OU professor to leave class, take training after using N-word
NORMAN — A University of Oklahoma professor who used the N-word during a lecture will not teach his journalism class for the rest of the semester.
Professor Peter Gade will take OU's program in culturally competent communication over the next month, according to a statement from Ed Kelley, dean of the Gaylord College of Journalism and Mass Communication.
Gade also has agreed to meet one-on-one with the university's Office of Diversity, Equity and Inclusion in sessions over the spring semester. All faculty and staff of Gaylord College will take similar training.
Gade's compensation will remain the same, as he has other responsibilities in the college, according to information from Kelley. The university will not incur any extra costs for another faculty member to take over his class.
"It's been a challenging week at Gaylord College and OU, but also a week of learning and inspiration from our students," Kelley said in his statement. "Our first priority is to ensure an exceptional educational experience for all of them."
Kelley notified Gade's class of the changes on Friday, a day after the students met with leadership from Gaylord College and the OU administration. Many of the students requested Gade be replaced with another professor for the rest of the semester. Some refused to return to the class if Gade remained.
Gade was teaching a Journalism, Ethics and Democracy class on Tuesday when he said the full N-word while complaining about the term "boomer." The professor said the phrase "OK, boomer," which young people use to mock older generations, was similarly offensive as the racial slur.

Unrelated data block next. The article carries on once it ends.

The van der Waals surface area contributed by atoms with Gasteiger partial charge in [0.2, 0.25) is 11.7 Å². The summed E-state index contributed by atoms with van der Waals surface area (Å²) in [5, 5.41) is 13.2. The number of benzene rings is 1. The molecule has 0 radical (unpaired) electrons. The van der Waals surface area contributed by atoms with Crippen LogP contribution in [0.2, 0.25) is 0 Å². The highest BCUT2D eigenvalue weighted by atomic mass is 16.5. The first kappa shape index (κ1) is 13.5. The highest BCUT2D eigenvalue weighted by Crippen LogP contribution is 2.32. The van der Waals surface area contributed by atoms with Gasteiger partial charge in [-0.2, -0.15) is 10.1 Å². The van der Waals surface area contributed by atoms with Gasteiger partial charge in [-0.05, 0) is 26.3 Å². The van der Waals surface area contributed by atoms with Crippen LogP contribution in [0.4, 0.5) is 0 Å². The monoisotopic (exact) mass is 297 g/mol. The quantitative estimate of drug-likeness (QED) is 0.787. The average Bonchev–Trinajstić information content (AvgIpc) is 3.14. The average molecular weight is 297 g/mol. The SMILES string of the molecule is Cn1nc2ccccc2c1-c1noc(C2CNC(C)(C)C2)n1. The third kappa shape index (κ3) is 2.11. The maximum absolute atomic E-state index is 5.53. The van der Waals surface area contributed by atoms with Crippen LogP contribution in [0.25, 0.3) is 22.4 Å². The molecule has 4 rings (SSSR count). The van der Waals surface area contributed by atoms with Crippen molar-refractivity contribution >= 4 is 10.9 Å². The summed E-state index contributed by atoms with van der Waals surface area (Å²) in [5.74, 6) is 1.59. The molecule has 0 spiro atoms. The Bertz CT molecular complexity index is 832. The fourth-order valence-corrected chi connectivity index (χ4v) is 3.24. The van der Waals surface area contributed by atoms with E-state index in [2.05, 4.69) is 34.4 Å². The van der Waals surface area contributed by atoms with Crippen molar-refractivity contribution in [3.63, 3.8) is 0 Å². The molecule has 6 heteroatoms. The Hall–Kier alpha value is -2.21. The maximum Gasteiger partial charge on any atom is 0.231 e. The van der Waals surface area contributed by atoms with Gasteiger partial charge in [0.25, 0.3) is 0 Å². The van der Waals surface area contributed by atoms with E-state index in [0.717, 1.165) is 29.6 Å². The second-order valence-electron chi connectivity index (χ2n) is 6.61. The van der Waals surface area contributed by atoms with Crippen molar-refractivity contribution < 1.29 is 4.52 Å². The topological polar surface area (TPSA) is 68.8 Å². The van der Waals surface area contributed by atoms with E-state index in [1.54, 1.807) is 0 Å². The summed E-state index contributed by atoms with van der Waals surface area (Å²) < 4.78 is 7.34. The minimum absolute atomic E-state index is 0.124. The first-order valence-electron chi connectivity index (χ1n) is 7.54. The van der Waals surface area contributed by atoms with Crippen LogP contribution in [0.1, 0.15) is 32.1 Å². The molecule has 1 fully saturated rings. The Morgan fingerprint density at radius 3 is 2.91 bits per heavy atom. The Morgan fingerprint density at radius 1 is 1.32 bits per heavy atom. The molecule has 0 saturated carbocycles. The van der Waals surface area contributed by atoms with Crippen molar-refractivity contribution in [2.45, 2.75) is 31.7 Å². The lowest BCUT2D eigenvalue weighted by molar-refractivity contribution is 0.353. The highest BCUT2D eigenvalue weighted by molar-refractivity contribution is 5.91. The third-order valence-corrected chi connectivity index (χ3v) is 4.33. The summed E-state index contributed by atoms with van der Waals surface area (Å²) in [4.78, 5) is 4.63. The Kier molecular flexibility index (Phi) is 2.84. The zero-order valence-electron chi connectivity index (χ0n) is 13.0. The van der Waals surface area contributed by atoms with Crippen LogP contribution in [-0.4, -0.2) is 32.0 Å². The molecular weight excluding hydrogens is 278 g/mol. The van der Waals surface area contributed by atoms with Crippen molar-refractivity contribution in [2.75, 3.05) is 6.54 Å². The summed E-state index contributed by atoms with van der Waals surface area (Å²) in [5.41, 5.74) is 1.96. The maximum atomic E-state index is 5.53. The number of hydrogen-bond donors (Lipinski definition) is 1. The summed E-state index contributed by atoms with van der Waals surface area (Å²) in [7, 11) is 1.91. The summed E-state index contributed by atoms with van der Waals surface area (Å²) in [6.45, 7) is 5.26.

Gade apologized to his students in an email Tuesday evening.
- Related to this story
- Article: OU professor allegedly uses racial slur in class
- Article: OU professor apologizes for using racial slur
- Article: 'These things add up': OU students weary of repeated expressions of a racist nature
“I realize the word was hurtful and infuses the racial divisions of our country, past and present,” Gade said in the email, which students shared with the OU Daily newspaper. “Use of the word is inappropriate in any — especially educational — settings. I offer my deepest and most sincere apologies. In the coming weeks, I will strive to show you that I am an instructor and teacher who is trustworthy and respectful of all. Please give me that opportunity.”
Associate Dean David Craig will oversee instruction of the class for the remainder of the semester. The class is considered a senior capstone course, which all journalism students must take to graduate.
"This moment provides a point of reflection and opportunity for growth for the college as a whole," Kelley said.
OU offers optional training on diversity and inclusion. A university spokeswoman said OU is looking into a new model that will make some of the training a requirement.